Online pet retailer MyTurtleStore linked to 15 case salmonella outbreak which has caused five hospitalizations, CDC reveals
- A 15 case outbreak of salmonella has been tied to the online reptile retailer MyTurtleStore.com
- The website is selling turtles with shells under four inches long, which is illegal in the U.S.
- The strain of salmonella that has infected the patients is the same strain found on the small turtles
- It is the second outbreak of the bacterial infection tied to at-home pets this years, with the CDC warning of backyard chicken flocks last month as well
A online turtle is at the center of a salmonella outbreak that has caused more than a dozen illnesses and required five patients to be hospitalized, the CDC revealed Thursday.
The Centers for Disease Control and Prevention (CDC) posted a notice tying MyTurtleStore.com to the 15 cases across 11 U.S. states.
It says that turtles with shells less than four inches long – which are illegal to sell in the U.S. – sold on the website were found to be carrying the same strain of the bacteria that caused the infections.
The CDC warns that small turtles are especially susceptible to carrying the dangerous bacteria, and warns against turtle ownership in households where one of the members may be at high risk from the disease.
The CDC warns that small turtles are at the center of a 15 case outbreak of salmonella, with reptiles sold on MyTurtleStore.com believed to be the main culprits (file photo)
‘Many people in this outbreak reported purchasing turtles with shells less than four inches long from online stores before getting sick,’ the agency wrote in a notice.
‘Three people in this outbreak purchased their turtles from a website called myturtlestore.com. The same strain of making people sick in this outbreak was also found on turtles purchased from myturtlestore.com.’
The company did not reply to a DailyMail.com request for comment.
The online shop sells turtles and turtle-related equipment. One prominent advertisement on the company’s website lists a Baby Musk Turtle, which it says is ‘Smaller That a U.S. Quarter!’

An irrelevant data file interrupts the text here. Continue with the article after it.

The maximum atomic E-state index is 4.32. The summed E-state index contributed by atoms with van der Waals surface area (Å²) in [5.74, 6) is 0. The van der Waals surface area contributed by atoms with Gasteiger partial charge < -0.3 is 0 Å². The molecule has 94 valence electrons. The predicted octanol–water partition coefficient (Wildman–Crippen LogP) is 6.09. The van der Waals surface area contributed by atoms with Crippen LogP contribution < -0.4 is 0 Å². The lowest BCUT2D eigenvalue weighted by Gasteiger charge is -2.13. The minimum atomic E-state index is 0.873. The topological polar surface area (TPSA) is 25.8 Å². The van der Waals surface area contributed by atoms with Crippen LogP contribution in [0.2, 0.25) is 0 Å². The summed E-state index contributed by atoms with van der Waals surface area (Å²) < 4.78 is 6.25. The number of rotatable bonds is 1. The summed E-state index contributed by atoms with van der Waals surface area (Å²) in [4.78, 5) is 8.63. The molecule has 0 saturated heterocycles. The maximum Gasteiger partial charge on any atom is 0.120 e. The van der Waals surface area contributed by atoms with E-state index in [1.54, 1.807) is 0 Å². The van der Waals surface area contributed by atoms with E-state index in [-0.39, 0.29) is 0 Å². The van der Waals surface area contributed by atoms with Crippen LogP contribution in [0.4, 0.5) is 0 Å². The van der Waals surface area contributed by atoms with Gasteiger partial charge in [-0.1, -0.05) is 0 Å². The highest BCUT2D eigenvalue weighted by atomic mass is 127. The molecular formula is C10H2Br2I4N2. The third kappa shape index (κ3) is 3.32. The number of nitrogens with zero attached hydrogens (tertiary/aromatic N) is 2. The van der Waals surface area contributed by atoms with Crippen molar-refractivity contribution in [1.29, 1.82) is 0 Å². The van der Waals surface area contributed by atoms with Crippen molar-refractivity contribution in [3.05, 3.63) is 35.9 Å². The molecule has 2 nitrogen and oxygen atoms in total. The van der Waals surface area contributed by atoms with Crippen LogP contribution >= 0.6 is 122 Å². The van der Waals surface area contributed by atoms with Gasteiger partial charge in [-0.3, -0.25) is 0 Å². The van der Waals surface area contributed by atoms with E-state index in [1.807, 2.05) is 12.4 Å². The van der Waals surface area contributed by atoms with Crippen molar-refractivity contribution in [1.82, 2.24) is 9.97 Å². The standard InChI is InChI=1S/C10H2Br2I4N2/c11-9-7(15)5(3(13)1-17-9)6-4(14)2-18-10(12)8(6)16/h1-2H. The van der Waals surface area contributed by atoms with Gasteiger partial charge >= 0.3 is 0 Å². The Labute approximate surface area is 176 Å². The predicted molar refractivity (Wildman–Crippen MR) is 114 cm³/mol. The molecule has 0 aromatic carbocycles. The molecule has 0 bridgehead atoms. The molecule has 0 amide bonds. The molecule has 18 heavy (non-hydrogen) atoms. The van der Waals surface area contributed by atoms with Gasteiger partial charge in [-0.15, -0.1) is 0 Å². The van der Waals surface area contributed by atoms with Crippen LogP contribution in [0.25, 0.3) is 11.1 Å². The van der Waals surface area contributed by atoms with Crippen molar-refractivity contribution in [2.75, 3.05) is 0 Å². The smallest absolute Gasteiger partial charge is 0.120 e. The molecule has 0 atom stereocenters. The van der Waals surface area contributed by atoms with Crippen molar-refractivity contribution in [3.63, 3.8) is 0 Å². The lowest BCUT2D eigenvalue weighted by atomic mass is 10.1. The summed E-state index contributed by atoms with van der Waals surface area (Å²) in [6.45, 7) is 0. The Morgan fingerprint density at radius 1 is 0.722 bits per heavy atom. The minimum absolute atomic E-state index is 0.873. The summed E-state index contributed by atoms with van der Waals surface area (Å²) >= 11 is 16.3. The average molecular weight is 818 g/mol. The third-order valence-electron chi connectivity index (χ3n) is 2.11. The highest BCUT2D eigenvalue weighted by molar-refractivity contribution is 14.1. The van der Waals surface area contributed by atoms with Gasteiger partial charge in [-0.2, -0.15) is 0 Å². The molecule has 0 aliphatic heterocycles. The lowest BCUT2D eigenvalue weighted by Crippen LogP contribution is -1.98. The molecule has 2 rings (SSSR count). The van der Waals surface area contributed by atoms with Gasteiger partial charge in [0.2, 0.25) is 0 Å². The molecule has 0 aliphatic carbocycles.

‘CDC investigates many Salmonella outbreaks linked to pet reptiles. Among these outbreaks, tiny turtles have caused the most illnesses,’ the agency writes.
‘In fact, the sale of tiny pet turtles has been banned in the US since 1975 because of the number of illnesses they cause and the risk to children.
‘Although any turtle can carry germs, tiny turtles are especially risky because children are more likely to handle them and get sick.’
MyTurtleStore.com is advertising baby turtles it says are smaller than a U.S. quarter. Turtles with shells under four inches long are banned from sale in America over salmonella concerns
No information about the companies physical address is available on its site. It only takes online orders.
The CDC warns against using these types of websites, and instead for Americans to only purchase pets from pet stores or known, recognized, breeders.
It has long warned that turtles can be a source of contamination in the home if not properly handled and cleaned.
An informational video of the agency’s website says that the reptiles can often be a source of salmonella – along with surfaces they have touched, its tank and the water it interacts with.
It also recommends against kissing or snuggling with a turtle as it allows bacteria to easily transmit from the animal to a person.
This is the second outbreak of the bacterial infection tied to pets. Last month, a salmonella outbreak that resulted in at least one death was linked to backyard chicken flocks.
The CDC warns that people suffering diarrhea, a fever of 102, dehydration or vomiting should seek out medical attention for potential salmonella infection.
Links between salmonella and chicken is commonly known. Many birds carry the bacteria, including poultry eaten safely by humans.
The bacteria is killed at temperatures that chicken is cooked at, making it safe to eat.